Fundamentals of Competitiveness - Proposed updated definition
Countries shape the environment in which enterprises create value. Governments influence competitiveness through legislation and institutional frameworks. At the same time, contextual elements such as technological infrastructure can limit competitiveness. Business efficiency greatly contributes to competitiveness, and economic performance also plays a determinant role. While there may be no linear causality among these elements, they can create a "virtuous cycle" in which one factor feeds into – and strengthens – others. The task then is to identify an effective outcome of these interactions in order to offer a more concrete way to measure competitiveness.
We thus propose an updated definition of competitiveness – "the ability of a country to facilitate an environment in which enterprises can generate sustainable value" – which meets that need. In applying the definition, we propose to measure sustainable, or long-term, value creation in terms of two elements: the long-term profitability of enterprises and their job-creation levels during the same period.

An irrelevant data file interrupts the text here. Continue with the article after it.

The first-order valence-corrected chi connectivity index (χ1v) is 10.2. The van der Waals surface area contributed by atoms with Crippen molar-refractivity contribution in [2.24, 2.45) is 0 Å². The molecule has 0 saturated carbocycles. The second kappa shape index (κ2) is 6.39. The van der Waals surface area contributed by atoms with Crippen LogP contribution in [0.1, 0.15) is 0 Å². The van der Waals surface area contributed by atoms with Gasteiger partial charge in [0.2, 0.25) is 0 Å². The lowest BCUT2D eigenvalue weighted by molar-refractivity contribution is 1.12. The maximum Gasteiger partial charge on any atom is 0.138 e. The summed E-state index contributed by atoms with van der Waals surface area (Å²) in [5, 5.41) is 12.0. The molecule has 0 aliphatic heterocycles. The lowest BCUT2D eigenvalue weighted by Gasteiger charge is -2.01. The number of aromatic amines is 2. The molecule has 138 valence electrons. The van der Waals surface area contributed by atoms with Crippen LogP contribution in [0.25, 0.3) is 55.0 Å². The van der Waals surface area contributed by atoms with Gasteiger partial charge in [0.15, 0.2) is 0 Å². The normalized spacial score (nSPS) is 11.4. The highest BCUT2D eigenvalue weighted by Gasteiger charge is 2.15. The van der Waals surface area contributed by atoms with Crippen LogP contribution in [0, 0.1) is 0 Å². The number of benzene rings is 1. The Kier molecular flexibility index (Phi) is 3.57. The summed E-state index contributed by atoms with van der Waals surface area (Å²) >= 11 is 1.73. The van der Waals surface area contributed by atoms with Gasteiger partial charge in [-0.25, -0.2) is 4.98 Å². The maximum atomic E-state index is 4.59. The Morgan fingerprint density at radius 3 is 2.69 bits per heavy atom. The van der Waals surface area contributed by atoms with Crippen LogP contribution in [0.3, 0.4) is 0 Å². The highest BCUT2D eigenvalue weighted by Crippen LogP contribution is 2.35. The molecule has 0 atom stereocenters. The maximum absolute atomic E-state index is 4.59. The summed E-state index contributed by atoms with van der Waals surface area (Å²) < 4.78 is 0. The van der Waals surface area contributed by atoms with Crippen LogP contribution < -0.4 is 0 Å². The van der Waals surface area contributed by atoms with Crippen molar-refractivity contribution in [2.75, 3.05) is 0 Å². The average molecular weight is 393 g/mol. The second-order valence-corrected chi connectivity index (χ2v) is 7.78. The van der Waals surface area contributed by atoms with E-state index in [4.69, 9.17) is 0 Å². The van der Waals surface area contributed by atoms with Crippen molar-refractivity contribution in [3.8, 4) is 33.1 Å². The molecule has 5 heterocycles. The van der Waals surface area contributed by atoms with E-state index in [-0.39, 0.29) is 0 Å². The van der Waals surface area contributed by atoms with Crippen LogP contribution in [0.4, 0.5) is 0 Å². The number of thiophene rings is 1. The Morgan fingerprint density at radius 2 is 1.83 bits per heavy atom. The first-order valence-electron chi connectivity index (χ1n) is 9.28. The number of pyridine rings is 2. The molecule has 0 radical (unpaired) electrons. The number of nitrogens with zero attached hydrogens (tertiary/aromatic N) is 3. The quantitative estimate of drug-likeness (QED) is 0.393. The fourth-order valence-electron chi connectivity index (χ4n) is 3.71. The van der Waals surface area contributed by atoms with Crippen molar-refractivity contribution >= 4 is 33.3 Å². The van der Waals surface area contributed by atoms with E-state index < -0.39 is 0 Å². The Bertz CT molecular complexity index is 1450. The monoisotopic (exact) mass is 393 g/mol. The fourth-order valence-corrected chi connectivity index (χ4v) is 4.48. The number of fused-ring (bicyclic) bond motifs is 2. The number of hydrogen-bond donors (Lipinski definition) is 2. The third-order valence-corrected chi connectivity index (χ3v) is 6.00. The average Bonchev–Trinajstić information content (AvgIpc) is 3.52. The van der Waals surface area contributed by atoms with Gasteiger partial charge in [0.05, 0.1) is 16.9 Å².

Economic activity and environmental performance are interconnected. Long-term profitability requires that the environment suffer as little as possible from economic activities, otherwise achieving profitability could be detrimental to competitiveness. Job-creation levels could lead to the job satisfaction of the workforce if employment conditions are favorable, by providing, for example, access to continuous training. Those levels then feed into long-term profitability by increasing performance and ultimately the quality of life of employees.
This definition approaches the sustainability of competitiveness through its outcome: sustainable value creation. Sustainable value creation is "the capacity of enterprises to remain profitable over time while minimizing the environmental impact of their activities and providing an organizational context in which their workforce thrives".